Archive for February, 2008

More volunteer science

There are still the weather stations, especially in some midwest areas, to inventory. While you are doing that, you might also look into Project BudBurst, operated by the University Corporation for Atmospheric Research (UCAR) – see climate science weblog. This is looking for volunteers to observe when plants bud out or do other climate specific things. The idea is to obtain a database of plant behavior that can be used to monitor climate change.

Project BudBurst ( builds on a pilot program carried out last spring, when a thousand participants recorded the timing of the leafing and flowering of hundreds of plant species in 26 states.The Chicago Botanic Garden, University of Montana, and the USA National Phenology Network (USA-NPN) are collaborators on Project BudBurst, which was funded in part with a grant from the U.S. Bureau of Land Management and the National Fish and Wildlife Foundation. The project is also supported by the National Science Foundation and Windows to the Universe (, a UCAR-based Web site that will host the project online as part of its citizen science efforts.

Project Budburst is one of the citizen-science partnerships of the newly created USA-NPN (, which is managed by the U.S. Geological Survey, and includes partners such as the National Science Foundation, the University of Arizona, the U.S. Fish and Wildlife Service and many other agencies. The goal of the USA-NPN is to engage governmental agencies, environmental networks and field stations, educational institutions, and mass participation by citizen scientists in collecting phenological information on plants and animals.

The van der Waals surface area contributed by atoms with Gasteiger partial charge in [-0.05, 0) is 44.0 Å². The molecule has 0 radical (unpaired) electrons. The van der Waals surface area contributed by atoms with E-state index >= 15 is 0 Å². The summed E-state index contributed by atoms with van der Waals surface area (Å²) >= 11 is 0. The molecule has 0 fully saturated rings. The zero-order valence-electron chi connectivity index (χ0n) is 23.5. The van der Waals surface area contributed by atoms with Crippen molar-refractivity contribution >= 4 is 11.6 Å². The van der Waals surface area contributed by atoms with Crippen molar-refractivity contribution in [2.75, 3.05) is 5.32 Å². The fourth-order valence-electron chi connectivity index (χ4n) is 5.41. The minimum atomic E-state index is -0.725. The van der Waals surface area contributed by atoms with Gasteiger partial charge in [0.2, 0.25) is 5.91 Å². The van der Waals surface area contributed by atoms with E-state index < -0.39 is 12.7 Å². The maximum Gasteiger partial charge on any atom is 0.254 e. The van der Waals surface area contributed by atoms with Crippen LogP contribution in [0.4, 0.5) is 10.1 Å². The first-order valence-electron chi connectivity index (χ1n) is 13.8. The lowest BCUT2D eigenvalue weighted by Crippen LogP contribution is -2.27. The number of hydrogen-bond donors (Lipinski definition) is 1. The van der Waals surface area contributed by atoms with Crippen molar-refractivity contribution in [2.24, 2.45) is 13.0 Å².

This one needs you to stay put for a period of time so you can be there when a plant decided to do its thing. It would be one way to put a bit of a focus on your appreciation of nature in a different way and gain more from your freedom to be out and about in your RV.

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Blind obedience

GPS navigation devices are becoming quite popular and that means a number of stories where blind obedience to their directions has resulted in difficult situations Engadget notes the story of the Trucker blindly follows GPS, gets wedged in farm lane and shows the road sign that the trucker ignored. There are other stories such as the one about the driver who took a turn where the GPS told him to turn. That was a few feet short of the intersection and the driver ended up in a lake.

There is no substitute for an alert and observant driver!

GPS navigation units are improving. Their maps are beginning to include information to help match roads to vehicles as well as to consider traffic patterns and other hazards. There is an effort to note “RV Friendly” with signage. Some also use online maps with satellite pictures to view potential fuel stops to evaluate potential navigation hazards.

Conditions and roads change and sometimes that change is so recent it won’t show on your maps or GPS device. That’s why it is up to you to evaluate the road ahead and take appropriate precautions.

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DST Redux 8 March

Daylight Savings Time to return on March 9 ( – prepare to set the clocks forward and get up an hour earlier!

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It looks to be a good spring to visit Death Valley!

Bert Gildart, a writer and photographer, has noticed Spring Awakenings in Death Valley.

“This is about the earliest we’ve seen desert gold in years,” said a park volunteer, who has been here for almost a decade. “Normally, we don’t see such blooms until March, which is usually the best month for wildflowers. To a great extent, it is because of the unusually abundant rain we received last month.”